Cavendish uses acceleration to grab second Giro d'Italia win

Two days after his 23rd birthday, Team High Road's 'Manx Express' Mark Cavendish has taken a second...

Giro d'Italia feature, May 24, 2008

Two days after his 23rd birthday, Team High Road's 'Manx Express' Mark Cavendish has taken a second Giro d'Italia stage victory, once again fending off points leader Daniele Bennati on the finish to Cittadella. Unlike some of the peloton's older sprinters such as Australian Robbie McEwen, Cavendish plans to fight his way through the tough mountain stages that follow, but might just crack open the bubbly with his team this evening.

"I think that we can celebrate a little bit now," he said with a smile at the post-stage press conference. "We were going to get a bottle of champagne the other day but I said we would have to leave it until we win. I thought yesterday, but it did not work. I wanted it for my team, they worked so hard."

Team High Road delivered the youngster to his first Giro d'Italia win in Pizza Calibre, 10 days ago, and tried its damndest to do so yesterday, but the last curve put paid to Cavendish's celebrations. However, with the help of riders such as Marco Pinotti, Adam Hanson, Bradley Wiggins, Tony Martin and André Greipel he took revenge on Italy's best today.

"I think I am the fastest as far as acceleration, but with strength... you can see how well Zabel and McEwen get over the hills." -Cavendish relies heavily on his team to keep him up front for the finale.

"I was really disappointed yesterday, I showed I was the fastest, but messed up the last corner," he said of the stage in Carpi that went the way of Bennati. "Today, I woke up and I promised my team, my directors, and I did it."

Bennati, to his credit, did not fade to the right to impede his rival today, as sprinters often do. "If you look you can see I said thanks as I went past with 100 metres to go. I have to say again, 'thanks'. It is great sportsmanship and we are able to see who is the fastest. It is a great thing for him to do and I am sure in my career I will be able to pay him back."

Bennati tipped his hat to Cavendish yesterday, saying: "According to me, he is very young and demonstrating to be the strongest sprinter in the world."

The rider from Laxey on the Isle of Man, who resides in Quarrata in the Italian region of Tuscany during the season, attributes his speed more to time spent in the velodrome, rather than the terrain in which he grew up. "The terrain and weather makes for a good Classics rider - one for Belgium," he said. "I don't know for me, if it comes from the track background, with fixed gears on the track, where you have to use the cranks to get the maximum speed.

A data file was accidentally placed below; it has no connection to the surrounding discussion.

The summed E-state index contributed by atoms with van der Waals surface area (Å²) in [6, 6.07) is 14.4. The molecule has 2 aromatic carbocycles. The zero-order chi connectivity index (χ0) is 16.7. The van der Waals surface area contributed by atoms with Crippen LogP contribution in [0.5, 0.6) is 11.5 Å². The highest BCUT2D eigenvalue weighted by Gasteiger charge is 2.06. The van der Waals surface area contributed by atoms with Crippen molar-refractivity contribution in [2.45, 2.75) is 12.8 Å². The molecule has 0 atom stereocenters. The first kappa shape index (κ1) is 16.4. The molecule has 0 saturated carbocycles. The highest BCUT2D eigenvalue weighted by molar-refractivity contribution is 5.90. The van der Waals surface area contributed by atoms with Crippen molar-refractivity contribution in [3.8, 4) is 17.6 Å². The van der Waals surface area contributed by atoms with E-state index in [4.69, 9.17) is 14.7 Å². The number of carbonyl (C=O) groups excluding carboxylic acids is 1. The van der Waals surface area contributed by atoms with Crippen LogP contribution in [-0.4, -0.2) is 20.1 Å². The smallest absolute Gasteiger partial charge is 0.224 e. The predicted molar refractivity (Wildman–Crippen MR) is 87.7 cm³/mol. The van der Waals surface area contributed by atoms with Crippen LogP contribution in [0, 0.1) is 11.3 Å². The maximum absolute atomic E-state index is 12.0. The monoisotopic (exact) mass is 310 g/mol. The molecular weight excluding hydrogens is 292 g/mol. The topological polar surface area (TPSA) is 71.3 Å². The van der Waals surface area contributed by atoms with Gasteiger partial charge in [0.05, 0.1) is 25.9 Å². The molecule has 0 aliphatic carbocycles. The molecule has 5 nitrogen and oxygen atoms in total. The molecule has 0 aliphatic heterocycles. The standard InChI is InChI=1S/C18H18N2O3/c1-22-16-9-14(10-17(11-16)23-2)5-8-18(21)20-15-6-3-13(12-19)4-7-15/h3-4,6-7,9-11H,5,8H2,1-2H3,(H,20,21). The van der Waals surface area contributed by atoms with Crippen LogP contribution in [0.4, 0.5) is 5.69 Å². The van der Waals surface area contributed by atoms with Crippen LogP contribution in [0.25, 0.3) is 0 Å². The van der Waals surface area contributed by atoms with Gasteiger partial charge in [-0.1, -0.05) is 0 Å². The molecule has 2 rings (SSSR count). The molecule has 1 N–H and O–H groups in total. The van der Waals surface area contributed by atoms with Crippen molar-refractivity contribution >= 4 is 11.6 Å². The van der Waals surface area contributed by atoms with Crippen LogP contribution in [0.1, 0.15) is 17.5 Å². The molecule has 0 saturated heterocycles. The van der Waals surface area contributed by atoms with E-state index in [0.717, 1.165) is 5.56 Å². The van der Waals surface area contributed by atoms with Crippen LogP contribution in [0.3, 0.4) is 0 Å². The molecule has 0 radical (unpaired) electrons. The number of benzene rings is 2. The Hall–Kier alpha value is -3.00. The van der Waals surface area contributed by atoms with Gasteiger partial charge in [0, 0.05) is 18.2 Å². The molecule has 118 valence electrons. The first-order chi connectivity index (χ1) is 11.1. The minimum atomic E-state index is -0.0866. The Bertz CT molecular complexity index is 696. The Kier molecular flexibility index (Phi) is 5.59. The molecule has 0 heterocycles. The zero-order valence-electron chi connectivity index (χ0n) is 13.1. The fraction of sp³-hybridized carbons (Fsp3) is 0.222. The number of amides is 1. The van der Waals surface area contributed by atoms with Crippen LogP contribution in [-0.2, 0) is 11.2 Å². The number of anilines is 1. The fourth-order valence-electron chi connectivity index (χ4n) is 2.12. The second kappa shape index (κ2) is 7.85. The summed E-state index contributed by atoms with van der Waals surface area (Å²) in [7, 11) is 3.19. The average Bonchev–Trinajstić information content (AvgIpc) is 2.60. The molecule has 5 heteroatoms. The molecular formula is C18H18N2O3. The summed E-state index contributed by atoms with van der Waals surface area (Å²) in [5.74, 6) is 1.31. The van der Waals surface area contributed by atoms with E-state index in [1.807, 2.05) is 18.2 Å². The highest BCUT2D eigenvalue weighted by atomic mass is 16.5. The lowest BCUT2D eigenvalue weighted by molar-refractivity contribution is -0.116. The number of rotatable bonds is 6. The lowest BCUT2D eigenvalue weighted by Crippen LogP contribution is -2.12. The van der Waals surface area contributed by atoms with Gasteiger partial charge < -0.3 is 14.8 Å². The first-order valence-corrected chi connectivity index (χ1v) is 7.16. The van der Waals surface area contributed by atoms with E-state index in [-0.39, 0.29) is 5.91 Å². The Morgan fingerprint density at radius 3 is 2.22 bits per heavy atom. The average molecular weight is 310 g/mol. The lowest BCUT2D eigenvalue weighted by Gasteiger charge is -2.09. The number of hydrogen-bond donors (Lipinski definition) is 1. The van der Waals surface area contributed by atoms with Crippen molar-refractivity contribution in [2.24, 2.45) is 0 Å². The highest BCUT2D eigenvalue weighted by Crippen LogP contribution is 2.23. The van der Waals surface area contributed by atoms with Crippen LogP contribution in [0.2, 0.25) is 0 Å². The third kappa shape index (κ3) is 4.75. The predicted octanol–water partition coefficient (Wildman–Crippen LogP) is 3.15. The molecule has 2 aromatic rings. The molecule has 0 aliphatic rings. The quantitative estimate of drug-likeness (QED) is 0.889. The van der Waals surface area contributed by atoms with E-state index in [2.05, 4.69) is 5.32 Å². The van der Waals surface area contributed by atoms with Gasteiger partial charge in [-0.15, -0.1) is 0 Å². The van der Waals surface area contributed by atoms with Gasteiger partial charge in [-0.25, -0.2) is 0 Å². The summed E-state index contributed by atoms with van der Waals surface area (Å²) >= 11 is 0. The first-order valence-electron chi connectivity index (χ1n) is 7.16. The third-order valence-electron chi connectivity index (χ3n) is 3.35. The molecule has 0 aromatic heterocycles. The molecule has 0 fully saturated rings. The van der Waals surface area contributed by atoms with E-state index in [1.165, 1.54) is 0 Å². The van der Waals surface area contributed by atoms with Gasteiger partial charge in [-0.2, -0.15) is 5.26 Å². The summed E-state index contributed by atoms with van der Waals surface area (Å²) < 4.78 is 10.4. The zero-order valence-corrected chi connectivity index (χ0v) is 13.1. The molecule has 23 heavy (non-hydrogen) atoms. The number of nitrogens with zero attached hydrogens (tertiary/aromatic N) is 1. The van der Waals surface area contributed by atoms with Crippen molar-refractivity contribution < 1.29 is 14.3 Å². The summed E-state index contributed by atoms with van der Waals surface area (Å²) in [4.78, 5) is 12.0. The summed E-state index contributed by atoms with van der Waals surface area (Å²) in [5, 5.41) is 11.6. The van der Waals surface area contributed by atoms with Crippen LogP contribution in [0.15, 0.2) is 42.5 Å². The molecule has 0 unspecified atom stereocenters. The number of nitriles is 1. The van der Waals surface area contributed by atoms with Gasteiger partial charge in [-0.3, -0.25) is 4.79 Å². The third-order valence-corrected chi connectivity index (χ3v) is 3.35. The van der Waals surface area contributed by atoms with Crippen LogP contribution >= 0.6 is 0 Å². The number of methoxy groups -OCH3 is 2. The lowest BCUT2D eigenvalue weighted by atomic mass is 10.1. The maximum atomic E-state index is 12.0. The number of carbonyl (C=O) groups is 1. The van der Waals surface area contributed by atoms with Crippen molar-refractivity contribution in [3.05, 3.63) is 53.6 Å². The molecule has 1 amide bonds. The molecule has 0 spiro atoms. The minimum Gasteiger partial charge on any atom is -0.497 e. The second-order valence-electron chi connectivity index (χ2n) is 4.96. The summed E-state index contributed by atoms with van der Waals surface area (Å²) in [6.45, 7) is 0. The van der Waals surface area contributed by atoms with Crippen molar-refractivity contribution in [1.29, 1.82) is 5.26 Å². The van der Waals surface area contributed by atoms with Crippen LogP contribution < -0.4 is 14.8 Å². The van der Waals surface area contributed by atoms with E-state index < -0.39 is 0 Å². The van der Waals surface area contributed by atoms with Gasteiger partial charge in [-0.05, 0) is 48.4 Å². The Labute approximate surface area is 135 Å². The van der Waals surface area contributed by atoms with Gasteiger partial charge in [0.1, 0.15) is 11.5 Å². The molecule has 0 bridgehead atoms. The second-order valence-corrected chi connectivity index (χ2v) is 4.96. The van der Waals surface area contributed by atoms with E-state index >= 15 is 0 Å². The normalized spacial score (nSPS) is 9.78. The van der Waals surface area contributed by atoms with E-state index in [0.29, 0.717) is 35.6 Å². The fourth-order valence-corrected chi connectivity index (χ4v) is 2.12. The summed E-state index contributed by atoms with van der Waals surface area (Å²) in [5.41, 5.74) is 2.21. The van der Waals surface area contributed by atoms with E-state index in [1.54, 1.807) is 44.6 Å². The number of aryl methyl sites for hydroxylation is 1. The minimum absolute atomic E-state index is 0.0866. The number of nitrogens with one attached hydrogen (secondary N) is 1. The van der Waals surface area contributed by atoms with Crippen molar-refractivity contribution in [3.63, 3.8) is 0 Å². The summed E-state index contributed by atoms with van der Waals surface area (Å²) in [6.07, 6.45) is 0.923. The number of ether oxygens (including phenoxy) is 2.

"It is my speed and acceleration from 50 to 70 metres," he added. "I am able to do it with my age. I think I am the fastest as far as acceleration, but with strength... you can see how well Zabel and McEwen get over the hills. I need my team there. I am lucky with my acceleration."

In team photos Cavendish appears the shortest rider on the High Road team, and has his Giant bicycle set up to take full advantage of this. "My 170 cranks," he noted of his preference. "I have the fast muscles, I am lucky in that respect. I do work at it. I think it is the same as everyone.

"I have such a strong team that enables me to use it. Without the team it would be of no use."

Cavendish hopes to take part in the Tour de France, but must wait for High Road to decide what its goals will be come July. "I hope so," he responded when asked if he had earned his spot. "We have to see... We are one of the strongest teams in cycling so it will be tough for them to decide amongst our riders.

"There will be no point for me to go if they have classification intentions, I need the team for the sprints. If we go there for sprint wins, then yes, it would be a mistake if I don't go."

He plans to stay around for the high-mountain stages, but does not know how far his fast twitch muscles will carry him. "I think it has been promising, my first Giro d'Italia," he said. "It is promising sign to win a jersey in the future, the purple in the Giro or the green in the Tour.

"If I am too tired, it is not a case of not starting, if I am tired I won't make the time limit anyway. I will take the days as they come."

If he does not finish the Giro d'Italia the tifosi can at least count on seeing him return. "I would like too," he said. "It is a great Giro and I have enjoyed it. We were unlucky with the weather, but it is a great organisation and for sure great food as well."

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